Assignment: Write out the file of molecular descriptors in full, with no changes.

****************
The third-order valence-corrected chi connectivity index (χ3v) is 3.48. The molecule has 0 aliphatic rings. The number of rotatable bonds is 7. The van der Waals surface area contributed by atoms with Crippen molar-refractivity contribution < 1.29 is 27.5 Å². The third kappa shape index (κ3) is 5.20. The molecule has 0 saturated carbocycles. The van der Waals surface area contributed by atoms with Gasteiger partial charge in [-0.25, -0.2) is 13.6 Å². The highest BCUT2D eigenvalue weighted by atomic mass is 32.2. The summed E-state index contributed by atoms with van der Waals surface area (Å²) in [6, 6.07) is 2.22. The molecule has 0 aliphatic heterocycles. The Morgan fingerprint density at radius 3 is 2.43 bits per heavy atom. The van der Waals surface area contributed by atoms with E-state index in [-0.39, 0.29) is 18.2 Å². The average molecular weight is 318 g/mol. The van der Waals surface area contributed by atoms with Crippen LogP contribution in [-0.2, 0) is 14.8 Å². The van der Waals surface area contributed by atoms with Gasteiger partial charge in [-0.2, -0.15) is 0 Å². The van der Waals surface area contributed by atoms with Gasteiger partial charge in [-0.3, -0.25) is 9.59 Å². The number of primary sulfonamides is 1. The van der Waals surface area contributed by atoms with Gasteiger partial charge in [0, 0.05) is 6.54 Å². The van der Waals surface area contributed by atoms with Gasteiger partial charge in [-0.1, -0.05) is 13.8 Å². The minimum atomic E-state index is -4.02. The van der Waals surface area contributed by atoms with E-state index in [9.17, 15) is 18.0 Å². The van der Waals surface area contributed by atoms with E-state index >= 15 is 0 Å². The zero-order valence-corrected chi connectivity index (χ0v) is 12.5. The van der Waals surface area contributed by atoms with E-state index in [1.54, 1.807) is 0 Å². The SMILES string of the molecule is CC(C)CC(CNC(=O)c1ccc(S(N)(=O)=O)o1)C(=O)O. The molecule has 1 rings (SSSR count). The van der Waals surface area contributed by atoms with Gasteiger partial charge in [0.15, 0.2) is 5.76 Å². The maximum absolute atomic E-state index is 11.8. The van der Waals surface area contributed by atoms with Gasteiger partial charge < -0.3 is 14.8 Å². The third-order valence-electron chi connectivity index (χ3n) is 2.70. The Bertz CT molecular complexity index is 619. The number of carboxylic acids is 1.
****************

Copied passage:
The third-order valence-corrected chi connectivity index (χ3v) is 3.48. The molecule has 0 aliphatic rings. The number of rotatable bonds is 7. The van der Waals surface area contributed by atoms with Crippen molar-refractivity contribution < 1.29 is 27.5 Å². The third kappa shape index (κ3) is 5.20. The molecule has 0 saturated carbocycles. The van der Waals surface area contributed by atoms with Gasteiger partial charge in [-0.25, -0.2) is 13.6 Å². The highest BCUT2D eigenvalue weighted by atomic mass is 32.2. The summed E-state index contributed by atoms with van der Waals surface area (Å²) in [6, 6.07) is 2.22. The molecule has 0 aliphatic heterocycles. The Morgan fingerprint density at radius 3 is 2.43 bits per heavy atom. The van der Waals surface area contributed by atoms with E-state index in [-0.39, 0.29) is 18.2 Å². The average molecular weight is 318 g/mol. The van der Waals surface area contributed by atoms with Crippen LogP contribution in [-0.2, 0) is 14.8 Å². The van der Waals surface area contributed by atoms with Gasteiger partial charge in [-0.2, -0.15) is 0 Å². The van der Waals surface area contributed by atoms with Gasteiger partial charge in [-0.3, -0.25) is 9.59 Å². The number of primary sulfonamides is 1. The van der Waals surface area contributed by atoms with Gasteiger partial charge in [0, 0.05) is 6.54 Å². The van der Waals surface area contributed by atoms with Gasteiger partial charge in [-0.1, -0.05) is 13.8 Å². The minimum atomic E-state index is -4.02. The van der Waals surface area contributed by atoms with E-state index in [9.17, 15) is 18.0 Å². The van der Waals surface area contributed by atoms with E-state index >= 15 is 0 Å². The zero-order valence-corrected chi connectivity index (χ0v) is 12.5. The van der Waals surface area contributed by atoms with E-state index in [1.54, 1.807) is 0 Å². The SMILES string of the molecule is CC(C)CC(CNC(=O)c1ccc(S(N)(=O)=O)o1)C(=O)O. The molecule has 1 rings (SSSR count). The van der Waals surface area contributed by atoms with Gasteiger partial charge in [0.15, 0.2) is 5.76 Å². The maximum absolute atomic E-state index is 11.8. The van der Waals surface area contributed by atoms with Gasteiger partial charge < -0.3 is 14.8 Å². The third-order valence-electron chi connectivity index (χ3n) is 2.70. The Bertz CT molecular complexity index is 619. The number of carboxylic acids is 1.